South Florida Sun-Sentinel, June 20, 2003
By Tanya Weinberg, Staff Writer
A Pinellas County podiatrist who amassed weapons and a list of 50 Islamic centers throughout Florida was sentenced on Thursday to 121/2 years for plotting to bomb a mosque in retaliation for the Sept. 11 attacks and ongoing suicide bombings in Israel.
In his plea agreement, Robert Goldstein, 38, acknowledged telling a co-conspirator he “wanted to do something for his people,” by which he meant Jews. In court on Thursday he tearfully apologized to the Muslim community, saying mental illness had left him “in a very dark place, and in pain in my mind and soul.”
U.S. District Judge James S. Moody gave the maximum term under federal sentencing guidelines, noting “the seriousness of the offense and fear it struck in the community.” He said he would recommend Goldstein serve his time at a federal mental hospital.
Goldstein was arrested in August after his then-wife became concerned he was acting unstable. At Goldstein’s home, Pinellas County sheriff’s deputies discovered light-armor rockets, hand grenades, machine guns, sniper rifles, more than 30 homemade bombs and 25,000 rounds of ammunition. Authorities soon found the list of mosques, a meticulous plan of attack and the stated objective: “Kill all `rags’ at this Islamic Education Center — ZERO residual presence — maximum effect.”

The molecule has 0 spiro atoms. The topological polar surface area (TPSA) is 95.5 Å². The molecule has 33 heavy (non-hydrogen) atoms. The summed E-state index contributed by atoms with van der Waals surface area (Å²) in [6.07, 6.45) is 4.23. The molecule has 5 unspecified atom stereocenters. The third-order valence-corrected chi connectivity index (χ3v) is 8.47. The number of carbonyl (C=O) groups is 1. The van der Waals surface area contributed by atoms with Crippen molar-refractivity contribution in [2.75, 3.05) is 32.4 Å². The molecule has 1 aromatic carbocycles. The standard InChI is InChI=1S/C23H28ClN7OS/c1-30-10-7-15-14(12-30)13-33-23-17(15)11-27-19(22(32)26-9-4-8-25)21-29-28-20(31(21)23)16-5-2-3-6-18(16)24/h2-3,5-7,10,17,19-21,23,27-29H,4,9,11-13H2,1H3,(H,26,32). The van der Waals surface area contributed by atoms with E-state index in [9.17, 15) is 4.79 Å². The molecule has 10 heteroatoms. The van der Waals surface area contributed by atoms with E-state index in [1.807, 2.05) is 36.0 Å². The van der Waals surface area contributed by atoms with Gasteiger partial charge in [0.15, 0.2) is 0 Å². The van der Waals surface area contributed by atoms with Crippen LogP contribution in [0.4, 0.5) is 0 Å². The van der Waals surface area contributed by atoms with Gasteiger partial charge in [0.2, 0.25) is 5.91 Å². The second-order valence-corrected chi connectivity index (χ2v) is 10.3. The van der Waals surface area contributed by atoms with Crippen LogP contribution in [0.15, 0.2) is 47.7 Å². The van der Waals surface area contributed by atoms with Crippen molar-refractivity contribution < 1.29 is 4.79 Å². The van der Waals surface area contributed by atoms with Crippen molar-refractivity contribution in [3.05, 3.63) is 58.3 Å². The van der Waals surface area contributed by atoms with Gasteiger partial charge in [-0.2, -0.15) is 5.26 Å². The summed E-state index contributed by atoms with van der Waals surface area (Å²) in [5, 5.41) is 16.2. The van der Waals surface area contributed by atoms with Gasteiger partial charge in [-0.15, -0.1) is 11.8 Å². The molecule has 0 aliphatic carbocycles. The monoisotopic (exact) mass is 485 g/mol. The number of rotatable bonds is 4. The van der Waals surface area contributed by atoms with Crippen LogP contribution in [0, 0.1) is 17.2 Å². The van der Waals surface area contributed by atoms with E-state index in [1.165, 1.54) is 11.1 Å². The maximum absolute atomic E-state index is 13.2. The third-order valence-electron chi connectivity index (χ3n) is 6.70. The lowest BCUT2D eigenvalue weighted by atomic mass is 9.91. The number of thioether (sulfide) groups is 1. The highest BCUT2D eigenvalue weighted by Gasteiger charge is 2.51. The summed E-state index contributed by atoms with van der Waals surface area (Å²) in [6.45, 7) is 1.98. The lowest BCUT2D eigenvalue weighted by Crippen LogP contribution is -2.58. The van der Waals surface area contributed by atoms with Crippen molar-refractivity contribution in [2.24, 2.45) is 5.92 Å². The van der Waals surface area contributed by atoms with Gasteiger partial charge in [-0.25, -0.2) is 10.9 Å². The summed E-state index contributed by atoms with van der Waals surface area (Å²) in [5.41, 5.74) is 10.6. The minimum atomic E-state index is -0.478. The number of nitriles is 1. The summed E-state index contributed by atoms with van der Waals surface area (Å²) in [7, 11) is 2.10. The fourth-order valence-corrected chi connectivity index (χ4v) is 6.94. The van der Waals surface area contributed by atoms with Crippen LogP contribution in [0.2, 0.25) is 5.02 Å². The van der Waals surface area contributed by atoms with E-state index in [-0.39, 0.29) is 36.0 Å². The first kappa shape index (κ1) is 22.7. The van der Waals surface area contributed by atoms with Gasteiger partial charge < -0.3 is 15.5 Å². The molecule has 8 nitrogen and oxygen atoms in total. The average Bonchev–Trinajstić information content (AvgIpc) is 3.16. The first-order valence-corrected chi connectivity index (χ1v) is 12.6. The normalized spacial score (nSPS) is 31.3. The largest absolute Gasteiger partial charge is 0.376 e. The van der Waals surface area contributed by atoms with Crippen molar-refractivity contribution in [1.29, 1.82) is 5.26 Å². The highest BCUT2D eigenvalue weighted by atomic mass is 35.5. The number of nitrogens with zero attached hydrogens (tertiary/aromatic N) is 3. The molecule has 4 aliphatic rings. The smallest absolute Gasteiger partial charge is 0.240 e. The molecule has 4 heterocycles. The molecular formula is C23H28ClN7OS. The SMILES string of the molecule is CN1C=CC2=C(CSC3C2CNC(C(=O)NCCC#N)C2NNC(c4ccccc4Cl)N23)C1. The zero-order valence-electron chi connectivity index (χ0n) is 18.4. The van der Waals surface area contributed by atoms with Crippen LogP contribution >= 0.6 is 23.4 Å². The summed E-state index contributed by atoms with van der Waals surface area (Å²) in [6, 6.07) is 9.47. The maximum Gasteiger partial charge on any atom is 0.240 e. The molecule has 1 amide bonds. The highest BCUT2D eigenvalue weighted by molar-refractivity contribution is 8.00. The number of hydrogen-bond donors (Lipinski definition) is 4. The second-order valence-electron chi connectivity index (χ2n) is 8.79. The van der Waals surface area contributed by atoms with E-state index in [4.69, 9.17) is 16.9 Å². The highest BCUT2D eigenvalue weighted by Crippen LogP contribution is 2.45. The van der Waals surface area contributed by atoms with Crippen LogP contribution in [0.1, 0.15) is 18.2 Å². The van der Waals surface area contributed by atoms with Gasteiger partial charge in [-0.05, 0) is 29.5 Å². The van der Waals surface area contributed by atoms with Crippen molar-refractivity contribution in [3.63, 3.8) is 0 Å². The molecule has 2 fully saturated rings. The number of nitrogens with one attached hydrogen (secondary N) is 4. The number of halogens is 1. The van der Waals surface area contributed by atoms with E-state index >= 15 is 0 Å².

Goldstein and his primary co-conspirator entered plea agreements saying their goal was limited to causing property damage at the Islamic Center of Pinellas County in order to send a message to the Arab community. Documents recovered from Goldstein’s home say otherwise and have reinforced a sense in the Muslim community that the case was underinvestigated by law enforcement and underplayed in the media.
Although federal prosecutors and investigators claimed victory on Thursday in the heftiest of four convictions related to Goldstein’s plot, some Muslim observers criticized the sentence and the government for failing to charge Goldstein with terrorism. “This is unbelievable. This man was attempting murder of thousands and thousands of our people,” said Sofian Abdelaziz, director of the South-Florida based American Muslim Association of North America. “If a Muslim or Arab had done what Dr. Goldstein did, he would be in prison without even a right to a lawyer.”